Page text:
The rise in popularity of factor investing strategies and products raises questions about crowding, writes Paul Amery 

At a glance

• Valuations on many forms of factor investment are high.
• A key concern is not how many people own a particular security or factor but whether those owners share other common properties.
• Industry participants argue that the inherent diversity of factor approaches helps ease concerns about index-related crowding.

With smart beta exchange-traded fund (ETF) assets forecast by BlackRock to reach $1trn (€941bn) by 2020 and institutional smart beta assets to probably rise to a multiple of this sum, some market participants argue that the weight of new money might eat into the returns promised by factor-investment strategies.

To what extent do the assets under management in factor strategies matter for return expectations? Could implementation costs hit returns, and is there hidden crowding in the indices and risk models used to access factors?

In 2016, index provider and investment strategist Research Affiliates made a splash by warning of a potential smart beta crash.

“Valuations of many of the most popular factors and smart beta strategies are well above historical norms,” wrote Rob Arnott, Noah Beck and  Vitali Kalesnik in a research paper for the firm.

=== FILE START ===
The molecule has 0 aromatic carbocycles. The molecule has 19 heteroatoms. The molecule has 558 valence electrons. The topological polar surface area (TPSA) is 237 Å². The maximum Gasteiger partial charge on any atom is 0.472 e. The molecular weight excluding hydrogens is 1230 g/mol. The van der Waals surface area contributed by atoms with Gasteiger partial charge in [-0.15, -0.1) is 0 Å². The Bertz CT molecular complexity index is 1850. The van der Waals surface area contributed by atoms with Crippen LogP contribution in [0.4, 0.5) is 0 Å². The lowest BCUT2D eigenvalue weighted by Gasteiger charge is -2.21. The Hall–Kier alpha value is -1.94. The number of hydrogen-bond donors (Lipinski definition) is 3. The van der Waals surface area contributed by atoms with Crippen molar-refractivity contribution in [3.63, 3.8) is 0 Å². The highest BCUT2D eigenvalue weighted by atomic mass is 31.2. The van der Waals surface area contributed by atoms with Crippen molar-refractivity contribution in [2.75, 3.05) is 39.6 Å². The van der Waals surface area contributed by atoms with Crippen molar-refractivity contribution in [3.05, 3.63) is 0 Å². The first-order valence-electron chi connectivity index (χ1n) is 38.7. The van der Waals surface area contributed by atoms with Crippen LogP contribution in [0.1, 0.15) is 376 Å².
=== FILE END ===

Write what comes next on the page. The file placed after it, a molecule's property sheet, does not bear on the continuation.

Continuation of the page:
“These high valuations are indicative of lower future returns,” they added, pointing to low volatility and quality-factor strategies as particularly expensive and arguing that the value factor was the only relatively cheap smart-beta strategy.

Research Affiliates’ warning came after a period of sustained heavy inflows into exchange-traded funds (ETFs) tracking low volatility and minimum volatility indices, as well as heavy interest among institutional investors in such strategies.

If Research Affiliates’ timing call was correct – value-factor portfolios have outperformed low-volatility and quality-factor strategies by some margin since last summer – there has been nothing so far resembling a crash.

Nevertheless, anyone involved in the smart beta business is mindful of the so-called ‘quant crisis’ of 2007, when several hedge funds following similar momentum strategies were caught in a vicious market reversal.